Andrew Stuart, University of Warwick

What makes filtering hard?

S. Agapiou, O. Papaspiliopoulos and D. Sanz-Alonso


At the heart of many data assimilation algorithms is a filter of some sort. The particle filter is the gold standard in this context, because of its provable approximation properties. However, in practice, the particle filter behaves poorly in many geophysical problems because of weight collapse. As a result ensemble filters (the EnKF and variants), in which all particles are equally weighted, are preferred in many applications despite the fact that their statistical approximation properties are less well-understood. Nonetheless there is currently a great deal of research activity associated with the particle filter, in the context of geophysical applications. The purpose of this talk is to overview and unify that body of work.

The particle filter has at its core the idea of importance sampling. The basic idea of importance sampling is to use independent samples from one probability distribution in order to approximate another probability distribution. Knowing how many samples are needed is key to the efficiency of the method, and hence to understanding when it will be effective and when it will not be. The talk will focus on understanding this issue, and in particular studying how properties of the assimilation problem, such as model dimension, data dimension and size of noise, play in to the question of the efficiency of importance sampling, and hence of filtering.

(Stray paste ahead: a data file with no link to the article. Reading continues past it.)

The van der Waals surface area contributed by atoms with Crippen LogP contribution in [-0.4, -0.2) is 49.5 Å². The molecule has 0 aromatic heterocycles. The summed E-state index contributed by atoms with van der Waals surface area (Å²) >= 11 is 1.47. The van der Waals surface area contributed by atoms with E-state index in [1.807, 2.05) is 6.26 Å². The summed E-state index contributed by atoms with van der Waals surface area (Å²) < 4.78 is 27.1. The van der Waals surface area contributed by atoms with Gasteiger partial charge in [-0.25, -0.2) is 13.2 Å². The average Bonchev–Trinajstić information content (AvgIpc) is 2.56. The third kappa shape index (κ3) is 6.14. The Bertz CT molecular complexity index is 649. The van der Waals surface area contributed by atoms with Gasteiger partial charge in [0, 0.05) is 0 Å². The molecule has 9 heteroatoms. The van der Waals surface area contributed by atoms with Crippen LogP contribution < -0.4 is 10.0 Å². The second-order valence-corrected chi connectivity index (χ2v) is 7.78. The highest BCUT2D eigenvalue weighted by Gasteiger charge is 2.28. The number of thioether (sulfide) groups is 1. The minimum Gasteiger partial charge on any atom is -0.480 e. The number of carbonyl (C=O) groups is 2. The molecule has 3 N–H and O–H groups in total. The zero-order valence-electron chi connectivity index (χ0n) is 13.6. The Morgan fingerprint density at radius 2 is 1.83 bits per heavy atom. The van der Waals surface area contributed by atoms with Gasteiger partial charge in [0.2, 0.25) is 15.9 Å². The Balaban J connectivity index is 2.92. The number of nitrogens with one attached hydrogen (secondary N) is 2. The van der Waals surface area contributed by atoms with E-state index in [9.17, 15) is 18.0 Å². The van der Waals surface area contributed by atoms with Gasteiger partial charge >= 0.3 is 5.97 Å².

This is joint work with S. Agapiou, O. Papaspiliopoulos and D. Sanz- Alonso. It may be found as arXiv.1511.06196

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